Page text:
[arin-ppml] ARIN-PPML Digest, Vol 58, Issue 49
rudi.daniel at gmail.com
Sat Apr 17 23:57:50 EDT 2010
Having shown some support for 2010-3 in the past; all the comments I have
read to date on both sides leads me to reconsider and I would therefore not
support policy change 2010-3 as written. However I could never
imagine *" policy
were (can) to be construed as conferring on ARIN a duty to shield that
information"* from anti-abuse researchers and investigators.
> The Digital Crimes Unit within Microsoft investigates cybercrime attacks
> against our customers and services. We rely on information from the ARIN
> database to correlate and identify the source of nefarious online
> activities. As such, we oppose any policy change that would lessen the
> quantity and quality of information in the ARIN database. While we
> recognize the importance of data privacy, we strongly believe that the
> proposed changes would only hamper the security community's ability to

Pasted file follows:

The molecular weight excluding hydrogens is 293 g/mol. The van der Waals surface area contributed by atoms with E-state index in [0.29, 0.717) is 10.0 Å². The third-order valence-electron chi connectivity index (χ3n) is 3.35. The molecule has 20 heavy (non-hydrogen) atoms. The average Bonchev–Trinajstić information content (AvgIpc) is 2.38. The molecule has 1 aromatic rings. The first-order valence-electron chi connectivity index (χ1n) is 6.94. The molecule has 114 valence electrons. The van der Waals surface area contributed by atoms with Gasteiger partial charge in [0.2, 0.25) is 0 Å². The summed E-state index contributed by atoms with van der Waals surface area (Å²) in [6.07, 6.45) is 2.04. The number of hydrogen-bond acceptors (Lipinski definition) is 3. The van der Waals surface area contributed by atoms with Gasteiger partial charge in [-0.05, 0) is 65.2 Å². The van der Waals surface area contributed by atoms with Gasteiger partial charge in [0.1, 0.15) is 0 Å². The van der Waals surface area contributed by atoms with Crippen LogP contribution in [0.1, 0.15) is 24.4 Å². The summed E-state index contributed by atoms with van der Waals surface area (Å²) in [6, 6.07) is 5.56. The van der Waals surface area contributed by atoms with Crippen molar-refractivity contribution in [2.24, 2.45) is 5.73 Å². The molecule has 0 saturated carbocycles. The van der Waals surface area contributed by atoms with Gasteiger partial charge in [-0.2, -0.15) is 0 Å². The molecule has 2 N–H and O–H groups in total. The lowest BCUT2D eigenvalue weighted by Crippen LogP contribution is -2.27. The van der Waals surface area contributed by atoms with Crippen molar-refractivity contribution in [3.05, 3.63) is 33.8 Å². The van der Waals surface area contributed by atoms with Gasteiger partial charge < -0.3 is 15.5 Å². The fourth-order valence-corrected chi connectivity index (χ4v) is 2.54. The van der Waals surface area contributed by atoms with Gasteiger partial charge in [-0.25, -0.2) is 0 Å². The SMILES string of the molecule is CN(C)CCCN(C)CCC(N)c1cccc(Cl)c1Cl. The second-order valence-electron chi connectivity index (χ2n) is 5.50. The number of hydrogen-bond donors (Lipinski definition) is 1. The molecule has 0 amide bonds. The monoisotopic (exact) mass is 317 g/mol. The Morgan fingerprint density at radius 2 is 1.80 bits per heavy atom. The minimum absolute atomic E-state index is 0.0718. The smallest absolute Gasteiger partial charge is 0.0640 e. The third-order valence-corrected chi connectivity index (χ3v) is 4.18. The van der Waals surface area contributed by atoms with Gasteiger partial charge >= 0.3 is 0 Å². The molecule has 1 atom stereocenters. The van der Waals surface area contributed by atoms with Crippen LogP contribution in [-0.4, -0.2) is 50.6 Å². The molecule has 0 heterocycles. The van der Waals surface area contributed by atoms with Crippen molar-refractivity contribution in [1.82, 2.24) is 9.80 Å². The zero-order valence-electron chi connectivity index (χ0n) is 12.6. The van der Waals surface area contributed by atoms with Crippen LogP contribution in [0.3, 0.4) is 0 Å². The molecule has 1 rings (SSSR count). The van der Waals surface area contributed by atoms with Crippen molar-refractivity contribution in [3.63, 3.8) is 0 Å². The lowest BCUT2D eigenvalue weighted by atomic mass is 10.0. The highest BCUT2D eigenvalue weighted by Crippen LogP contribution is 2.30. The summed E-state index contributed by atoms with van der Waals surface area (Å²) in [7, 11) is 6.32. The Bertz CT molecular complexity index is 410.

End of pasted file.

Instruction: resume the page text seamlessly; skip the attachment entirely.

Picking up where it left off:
> investigate and mitigate cybercrime.
> Restricting access to the WHOIS data has the potential to slow or
> bottleneck investigations and security initiatives because customer
> addresses and phone numbers are critical to anti-abuse investigations.
> Although the current WHOIS data is not wholly reliable, further anonymizing
> and restricting the available data would only serve to weaken security and
> anti-abuse efforts. At best, requiring anti-abuse researchers and
> investigators to formally request needed customer data from ARIN will delay
> progress on time sensitive investigations and incur additional costs for
> both ARIN and the security community. At worst, the policy, as written,
> could seriously obstruct investigations if the policy were to be construed
> as conferring on ARIN a duty to shield that information.
> That ambiguity itself raises serious concerns about how the policy changes
> would be implemented in practice. According to the proposal language, "the
> customer's actual information must be provided to ARIN on request and will
> be held in the strictest confidence." This leaves open the question of when
> and under what circumstance this data would or could be shared with
> investigators, with the likely outcome being uncertain and inconsistent
> standards for both withholding and disclosing data.
> Given these serious concerns, we urge that this policy change not be
> adopted and we thank you for considering this feedback on Draft Policy
> Richard Boscovich
> T.J. Campana
> Angeline Lee
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